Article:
"Spirituality helps to buffer our fears, to protect our hearts, and to bring us a sense of resilience from a communal support. A strong life philosophy serves to raise our levels of consciousness in how we handle ourselves, how we handle people, and how we think about life and approach our problems. Spirituality brings a depth and a maturity that grows us into healthier, happier and wealthier people..."
There is no question that we are spiritual beings. The only question is, how do we enact a daily spiritual practice that will enrich ourselves and those around us, and help us to live healthier, happier, and more holistically balanced lives? This is the goal of spirituality, and it is a journey each of us must discover for ourselves. But when we do, all of these benefits will be ours, and no matter what form your journey takes, you can be sure it will be worth it.

To your (spiritual) health,




<![CDATA[The Real Truth About Coconut Oil]]>Sun, 16 Jul 2017 19:31:38 GMThttp://newholisticliving.com/1/post/2017/07/the-truth-about-coconut-oil.htmlThe truth about coconut oil
You may have heard of the recent hullabaloo over coconut oil after the recent USA Today article stating that coconut oil is bad for you. This article was based on a report from the American Heart Association, and it caused a storm of controversy and alarm among natural health experts and enthusiasts who have wholeheartedly embraced coconut oil in recent years.

After reading a number of comments and articles in response to this "news," I decided it was time to jump into the fray and clear up some of this confusion!

I have written about coconut oil before, but it has been a while. However, none of the research has substantially changed since then, so why would there be a backlash against coconut oil now? That I can't answer, but I can address some of the concerns raised by the recent article.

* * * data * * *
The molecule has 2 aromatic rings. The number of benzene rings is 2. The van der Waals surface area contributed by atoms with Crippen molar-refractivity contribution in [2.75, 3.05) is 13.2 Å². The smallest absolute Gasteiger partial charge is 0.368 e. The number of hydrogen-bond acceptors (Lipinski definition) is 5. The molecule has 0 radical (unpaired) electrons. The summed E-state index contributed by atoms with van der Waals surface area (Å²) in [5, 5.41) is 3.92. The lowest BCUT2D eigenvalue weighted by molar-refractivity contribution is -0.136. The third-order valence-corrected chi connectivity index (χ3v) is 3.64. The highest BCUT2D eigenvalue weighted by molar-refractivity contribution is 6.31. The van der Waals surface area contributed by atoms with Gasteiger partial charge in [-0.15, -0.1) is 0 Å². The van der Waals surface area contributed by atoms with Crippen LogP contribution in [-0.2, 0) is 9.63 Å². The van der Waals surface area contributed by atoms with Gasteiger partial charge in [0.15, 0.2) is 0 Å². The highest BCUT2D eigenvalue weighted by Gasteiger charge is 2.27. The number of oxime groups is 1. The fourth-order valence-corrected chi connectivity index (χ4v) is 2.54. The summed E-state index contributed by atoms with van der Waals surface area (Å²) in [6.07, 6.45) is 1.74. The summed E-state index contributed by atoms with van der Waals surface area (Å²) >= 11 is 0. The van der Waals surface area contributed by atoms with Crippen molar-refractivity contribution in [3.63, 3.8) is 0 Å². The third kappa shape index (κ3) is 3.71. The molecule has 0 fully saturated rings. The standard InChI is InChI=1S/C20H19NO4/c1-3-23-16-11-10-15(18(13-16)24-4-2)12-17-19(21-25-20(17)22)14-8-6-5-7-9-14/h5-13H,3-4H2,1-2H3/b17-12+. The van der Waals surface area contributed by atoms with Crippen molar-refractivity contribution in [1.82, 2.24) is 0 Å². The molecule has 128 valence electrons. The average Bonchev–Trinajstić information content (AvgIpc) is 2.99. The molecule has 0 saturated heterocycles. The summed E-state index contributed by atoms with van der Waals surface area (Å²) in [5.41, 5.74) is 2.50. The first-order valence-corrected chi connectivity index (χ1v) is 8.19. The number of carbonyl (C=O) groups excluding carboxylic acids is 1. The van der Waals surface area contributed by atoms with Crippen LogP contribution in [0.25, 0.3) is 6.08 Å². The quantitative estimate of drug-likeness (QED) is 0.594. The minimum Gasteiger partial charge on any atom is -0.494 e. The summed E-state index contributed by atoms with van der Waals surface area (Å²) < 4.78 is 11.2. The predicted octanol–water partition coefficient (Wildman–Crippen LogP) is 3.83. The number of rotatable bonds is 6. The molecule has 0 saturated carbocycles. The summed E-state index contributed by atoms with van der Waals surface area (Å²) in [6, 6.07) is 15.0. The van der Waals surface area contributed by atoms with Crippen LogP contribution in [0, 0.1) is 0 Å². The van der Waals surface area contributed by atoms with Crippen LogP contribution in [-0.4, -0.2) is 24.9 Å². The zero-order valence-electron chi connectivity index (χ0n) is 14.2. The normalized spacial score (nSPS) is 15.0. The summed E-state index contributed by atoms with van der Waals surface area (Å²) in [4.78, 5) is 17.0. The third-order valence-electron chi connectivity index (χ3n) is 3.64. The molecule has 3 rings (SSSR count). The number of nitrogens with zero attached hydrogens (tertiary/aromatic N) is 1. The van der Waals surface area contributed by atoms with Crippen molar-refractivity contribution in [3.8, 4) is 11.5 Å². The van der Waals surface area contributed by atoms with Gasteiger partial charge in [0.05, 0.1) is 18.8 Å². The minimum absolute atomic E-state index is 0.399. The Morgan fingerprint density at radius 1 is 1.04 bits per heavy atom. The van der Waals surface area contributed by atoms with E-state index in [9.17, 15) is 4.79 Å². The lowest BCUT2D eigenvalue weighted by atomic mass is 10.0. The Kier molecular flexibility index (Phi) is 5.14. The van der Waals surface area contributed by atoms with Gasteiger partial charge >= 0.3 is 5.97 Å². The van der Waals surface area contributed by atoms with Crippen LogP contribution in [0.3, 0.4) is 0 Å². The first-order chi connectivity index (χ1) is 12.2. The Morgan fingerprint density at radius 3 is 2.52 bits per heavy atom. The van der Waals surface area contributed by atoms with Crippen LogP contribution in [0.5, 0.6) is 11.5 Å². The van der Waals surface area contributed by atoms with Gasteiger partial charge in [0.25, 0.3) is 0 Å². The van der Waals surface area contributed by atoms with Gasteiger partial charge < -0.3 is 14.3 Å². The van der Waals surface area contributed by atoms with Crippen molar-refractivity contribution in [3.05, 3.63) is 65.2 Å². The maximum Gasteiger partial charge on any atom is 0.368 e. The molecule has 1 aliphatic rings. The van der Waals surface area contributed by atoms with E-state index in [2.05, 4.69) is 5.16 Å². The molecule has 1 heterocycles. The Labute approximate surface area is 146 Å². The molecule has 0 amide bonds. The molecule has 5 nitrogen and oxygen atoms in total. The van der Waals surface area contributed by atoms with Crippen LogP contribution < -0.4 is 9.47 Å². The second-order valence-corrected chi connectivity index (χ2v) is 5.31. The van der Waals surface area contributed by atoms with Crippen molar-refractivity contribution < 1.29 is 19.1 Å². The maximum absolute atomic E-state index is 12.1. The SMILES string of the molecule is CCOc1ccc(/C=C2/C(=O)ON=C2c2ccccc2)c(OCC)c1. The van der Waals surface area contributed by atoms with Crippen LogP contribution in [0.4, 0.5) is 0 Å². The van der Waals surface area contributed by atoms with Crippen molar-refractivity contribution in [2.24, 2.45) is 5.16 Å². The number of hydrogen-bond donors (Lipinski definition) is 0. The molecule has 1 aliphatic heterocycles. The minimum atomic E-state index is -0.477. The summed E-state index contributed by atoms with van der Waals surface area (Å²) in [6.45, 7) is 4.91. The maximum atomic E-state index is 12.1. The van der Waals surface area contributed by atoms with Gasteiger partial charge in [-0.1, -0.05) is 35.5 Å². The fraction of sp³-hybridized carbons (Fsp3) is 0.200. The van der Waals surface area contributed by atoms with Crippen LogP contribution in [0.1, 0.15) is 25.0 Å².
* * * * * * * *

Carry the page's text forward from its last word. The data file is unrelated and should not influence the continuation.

The conclusion reached by the Dietary Fats & Cardiovascular Disease Advisory of the American Heart Association after reviewing "existing data on saturated fat" was that:

"Because coconut oil increases LDL cholesterol, a cause of CVD [cardiovascular disease], and has no known offsetting favorable effects, we advise against the use of coconut oil."

(Interestingly enough, the USA Today article goes on to say that "cutting saturated fat doesn't necessarily decrease heart attack risk"...)

There are a whole lot of issues with the above statement. I will break them down for you here:

"Because coconut oil increases LDL cholesterol..."

First of all, coconut oil DOESN'T increase LDL cholesterol - at least not as much as it increases HDL - the good kind of cholesterol!

Here's what Dr. Mark Hyman, MD, author of the well-researched Eat Fat, Get Thin has to say about coconut oil and cholesterol:
...One study of over 130,000 people who had heart attacks over 5 years showed that 75 percent had normal LDL and 50 percent had optimal LDL cholesterol. But only 10 percent had normal HDL or the protective cholesterol. Guess what raises HDL? Saturated fat. And coconut oil raises it the most of any saturated fat. And what lowers it? A low-fat, high-starch, and high-sugar diet. We need cholesterol and saturated fat for the health of every cell membrane, for your brain cells, your sex hormones and more. Cholesterol is not the cause of heart disease, it is the band-aid that tries to repair the arteries when damage occurs from a low-fat, high-starch, high sugar diet...
2. "...a cause of CVD [cardiovascular disease]..."

I have written numerous times and at length about the fallacy of cholesterol causing heart disease, so I won't go into much more about it here, but feel free to check out my previous posts on the topic. Even the 2015 U.S. governmental dietary guidelines announced the withdrawal of the warning against saturated fat, stating that “Cholesterol is not a nutrient of concern for overconsumption.” And if you're still not convinced, here is a review of 17 meta-analyses (reviews of numerous relevant studies) showing no link between saturated fat and heart disease.

It's time for the American Heart Association to get with the times and stop spouting decades-old and long-since-debunked myths about saturated fat!

"...and has no known offsetting favorable effects..."

Frank Sacks, the lead author on the AHA report, reportedly stated that he has "no idea" why people think coconut oil is healthy. So let's give him some answers, shall we?